Opening day at Laguna Blanca School, Sept.21, 1933. (Courtesy photo)
Laguna students enjoy lunchtime birthday festivities.

Laguna students enjoy lunchtime birthday festivities. (Courtesy photo)

On Sept. 21, 85 years to the day since opening its doors, Laguna Blanca School’s faculty, staff and students gathered to celebrate where the school has been, how it has grown, and where it is today.

The All-School 85th Birthday Bash openned with a pep rally in Merovick Gymnasium and a drone shot of the entire school formed in a giant 85.

A taco lunch, gluten-free birthday cake donated by Lilac Patisserie, and a hand-painted photo booth created by Laguna Blanca Lower School art teacher Courtney Guay and grades EK-4 students rounded out the extended lunchtime celebration.

The highlight of the day included remarks from Laguna alumnus Arthur “Bam” Spaulding (class of 1943), nephew of the school’s founder Edward Selden Spaulding and one of the first 40 boys who was there on Laguna’s opening day — Sept. 21, 1933.

A veteran who fought under Gen. Patton in the Battle of the Bulge, Spaulding was awarded the Purple Heart for wounds in combat and a Bronze Star for gallantry in action. After serving in the U.S. Army, he graduated from Cal Tech and spent his career in oil and natural gas.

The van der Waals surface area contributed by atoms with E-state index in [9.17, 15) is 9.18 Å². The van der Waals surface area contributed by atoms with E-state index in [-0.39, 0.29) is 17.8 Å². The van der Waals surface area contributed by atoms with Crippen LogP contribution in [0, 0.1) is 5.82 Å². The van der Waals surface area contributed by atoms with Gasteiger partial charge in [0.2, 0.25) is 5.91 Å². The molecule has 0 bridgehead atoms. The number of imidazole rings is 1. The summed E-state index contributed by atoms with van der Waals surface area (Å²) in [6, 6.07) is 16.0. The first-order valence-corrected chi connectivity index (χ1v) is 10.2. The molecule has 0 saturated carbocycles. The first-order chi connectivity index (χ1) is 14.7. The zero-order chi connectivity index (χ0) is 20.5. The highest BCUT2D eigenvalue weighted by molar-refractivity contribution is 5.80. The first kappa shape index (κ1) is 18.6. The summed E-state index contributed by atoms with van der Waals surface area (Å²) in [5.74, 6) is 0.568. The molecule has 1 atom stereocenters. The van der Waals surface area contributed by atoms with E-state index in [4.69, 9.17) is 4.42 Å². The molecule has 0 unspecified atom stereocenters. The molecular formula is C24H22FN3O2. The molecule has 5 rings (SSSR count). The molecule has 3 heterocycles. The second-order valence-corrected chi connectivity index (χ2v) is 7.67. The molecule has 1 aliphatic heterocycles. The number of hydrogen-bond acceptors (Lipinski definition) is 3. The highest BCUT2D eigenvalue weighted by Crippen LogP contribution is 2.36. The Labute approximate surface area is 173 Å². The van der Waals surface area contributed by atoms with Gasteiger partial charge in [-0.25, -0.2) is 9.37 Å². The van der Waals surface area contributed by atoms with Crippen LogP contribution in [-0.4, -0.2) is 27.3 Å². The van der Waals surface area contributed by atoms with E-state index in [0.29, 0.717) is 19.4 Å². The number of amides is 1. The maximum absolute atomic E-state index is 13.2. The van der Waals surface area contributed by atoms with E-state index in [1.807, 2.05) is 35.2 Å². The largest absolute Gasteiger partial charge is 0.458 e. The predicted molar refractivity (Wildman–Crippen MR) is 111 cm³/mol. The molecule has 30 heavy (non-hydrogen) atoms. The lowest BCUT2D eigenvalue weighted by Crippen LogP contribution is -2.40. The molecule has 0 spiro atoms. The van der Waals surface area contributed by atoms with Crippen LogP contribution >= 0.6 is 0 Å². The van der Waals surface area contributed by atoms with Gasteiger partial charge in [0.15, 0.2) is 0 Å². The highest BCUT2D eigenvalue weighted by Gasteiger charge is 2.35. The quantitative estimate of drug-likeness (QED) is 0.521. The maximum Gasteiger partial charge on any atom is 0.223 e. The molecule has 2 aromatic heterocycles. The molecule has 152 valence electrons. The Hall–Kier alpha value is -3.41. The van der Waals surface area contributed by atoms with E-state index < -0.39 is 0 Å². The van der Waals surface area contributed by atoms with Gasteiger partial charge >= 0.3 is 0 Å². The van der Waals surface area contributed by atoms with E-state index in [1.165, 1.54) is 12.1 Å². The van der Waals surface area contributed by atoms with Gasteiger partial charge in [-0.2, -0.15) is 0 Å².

At the pep rally, he reflected about what it was like to be a Laguna student in the early years — how some boys rode their horses to school in the 1930s, how happy he was when girls joined the school in 1942, and how attentive his teachers and coaches were, always encouraging him to succeed.

Spaulding encouraged students to get involved in music or to learn an instrument, as he said it brings much joy to the retirement years. Currently a saxophonist in several swing bands, Spaulding plays shows around Ventura County as a member of The Swing Shift Big Band.

Over the past 85 years, Laguna Blanca has evolved from a budding boys academy into a dynamic, co-educational early kindergarten through 12th grade learning environment. The school continues to make good on its commitment to experiential learning:

At the Lower School in Montecito, integrated, cross-curricular instruction promotes deeper learning and builds a strong academic foundation.

In the Middle and Upper schools in Hope Ranch, project-based learning lets students spend less time listening to lectures and more time working together to produce tangible outcomes in such programs as TEDx, science research, robotics and engineering, entreprenuership, IoT, and Global Urban Studies.

Faculty use novel teaching methods to give students memorable experiences, an approach designed to capture students’ interest and provoke serious thought in team-oriented, problem-solving contexts, reflective of the skills needed for today’s innovation economy.

A school-wide population of some 360 students creates a strong community atmosphere that has allowed for true personal connections to take place — a cornerstone of the Laguna experience.

The reason Laguna Blanca has stood strong for 85 years is that teachers know and understand each student, which not only creates enduring family-like bonds, but as Spaulding said, “It also provides a supportive environment where students feel confident to push their limits and succeed.”

For more information, visit or contact 805.687.2461.

— Tara Broucqsault for Laguna Blanca School.